History in the Wild
The first recorded discovery of Cyanopsitta spixiitook place in April 1819 by Johann Baptist Ritter von Spix, thus the name Spix’s macaw. It was later confirmed and described by Wagler in 1832. A lot of time passed between those original discoveries, and the so-called “rediscovery” of the species near Curacá in Northern Bahia, Brazil, in the mid 1980’s. With that time also comes a huge lack of information about the species, including its original range in the wild and estimated population. Because of this missing information, much speculation and assumption has taken place among scientists and conservationists of today. Was this species widespread and common? Was it always a rare species? By the time of its original discovery, had the population begun to plummet from outside pressures on the habitat? No one “really” knows; the best that can be done is an educated guess.
What we do know for sure is that by the mid 1980’s, there were three birds remaining in the wild. And we know that less than five years later, there was one single male living in that exact same place. The species was now functionally (virtually) extinct in the wild.
We do not want to play down the importance of the information obtained by Roth in the early 1990’s, where local people provided information leading to an estimate of around 30 pairs at the beginning of the century.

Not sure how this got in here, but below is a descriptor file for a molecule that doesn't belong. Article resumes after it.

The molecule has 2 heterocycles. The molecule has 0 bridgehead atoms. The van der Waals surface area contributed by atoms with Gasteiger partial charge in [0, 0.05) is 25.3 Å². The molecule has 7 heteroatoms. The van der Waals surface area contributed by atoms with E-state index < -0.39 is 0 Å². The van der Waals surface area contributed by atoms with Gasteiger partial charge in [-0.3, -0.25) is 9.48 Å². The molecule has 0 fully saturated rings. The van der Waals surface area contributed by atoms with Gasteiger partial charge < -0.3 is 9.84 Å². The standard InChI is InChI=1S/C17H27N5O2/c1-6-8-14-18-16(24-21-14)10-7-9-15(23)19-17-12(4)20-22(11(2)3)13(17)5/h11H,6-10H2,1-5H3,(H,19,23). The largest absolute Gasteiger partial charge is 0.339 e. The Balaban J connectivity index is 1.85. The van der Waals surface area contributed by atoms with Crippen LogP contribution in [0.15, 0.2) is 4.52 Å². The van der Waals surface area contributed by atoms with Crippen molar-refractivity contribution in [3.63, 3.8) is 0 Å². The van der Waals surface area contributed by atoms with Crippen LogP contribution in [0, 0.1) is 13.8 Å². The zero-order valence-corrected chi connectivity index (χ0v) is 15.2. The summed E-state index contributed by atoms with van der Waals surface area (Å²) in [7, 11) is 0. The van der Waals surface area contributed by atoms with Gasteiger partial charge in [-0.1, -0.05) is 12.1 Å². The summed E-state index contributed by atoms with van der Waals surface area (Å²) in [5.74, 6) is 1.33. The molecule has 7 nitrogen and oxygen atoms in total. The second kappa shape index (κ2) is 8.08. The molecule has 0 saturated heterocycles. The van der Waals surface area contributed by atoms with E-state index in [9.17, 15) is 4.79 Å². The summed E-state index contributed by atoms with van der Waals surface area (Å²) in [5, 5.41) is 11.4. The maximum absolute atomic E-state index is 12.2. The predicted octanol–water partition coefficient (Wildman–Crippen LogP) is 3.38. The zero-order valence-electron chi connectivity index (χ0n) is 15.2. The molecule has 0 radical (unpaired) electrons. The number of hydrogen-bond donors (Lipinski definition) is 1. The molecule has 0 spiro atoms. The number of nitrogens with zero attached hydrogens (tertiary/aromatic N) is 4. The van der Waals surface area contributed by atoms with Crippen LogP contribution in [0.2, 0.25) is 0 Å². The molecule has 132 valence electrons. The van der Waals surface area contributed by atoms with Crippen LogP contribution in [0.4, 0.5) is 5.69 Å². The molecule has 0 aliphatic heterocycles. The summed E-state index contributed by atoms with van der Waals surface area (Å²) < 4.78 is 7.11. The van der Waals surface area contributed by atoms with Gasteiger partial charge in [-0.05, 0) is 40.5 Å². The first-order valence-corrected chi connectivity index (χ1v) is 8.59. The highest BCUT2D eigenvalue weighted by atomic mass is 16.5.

But, we all know that “estimates” by local people are virtually unreliable. Information provided by untrained bird watchers and local uninterested residents should be regarded as “information of interest”, not as scientific data. For example, if you ask the people of Texas today how many Cardinals they have seen since 1950, it is unlikely that anyone could turn these interviews into real data that parallels the actual population. But suffice to say that Spix's macaw was never a common bird, at least not for the past 200 years.
The very last male known to exist in the wild paired off with an llliger's macaw (Propyrrhura maracana) as observed by several people studying the species in the area (Juniper and Yamashita 1990). Field biologist Yara Barros, in her continual study of the bird, also confirmed this observation.
History in Captivity
There were several importers in the United States and Europe that listed Spix's macaws for sale for what, today, would be considered very little money. Interviews with persons that knew these importers and the bird business has yielded that these advertisements were placed to see if orders could be taken, and to see how many people were willing to buy them if they were available. As far as any of the larger importers within the United States knows, no Spix’s were ever legally imported before or after CITES came into play (later we find that at least one and possibly two were imported illegally and held until 2003). Trappers in Brazil had “promised” birds, but never produced them for U.S. importers.
In Denmark, two Spix’s Macaws were offered for sale in the late 1970’s by a major importer called Avifauna. The cost was less than that asked for most other Macaws at the same time. These two birds later ended up with Dr. Hammerli in Switzerland.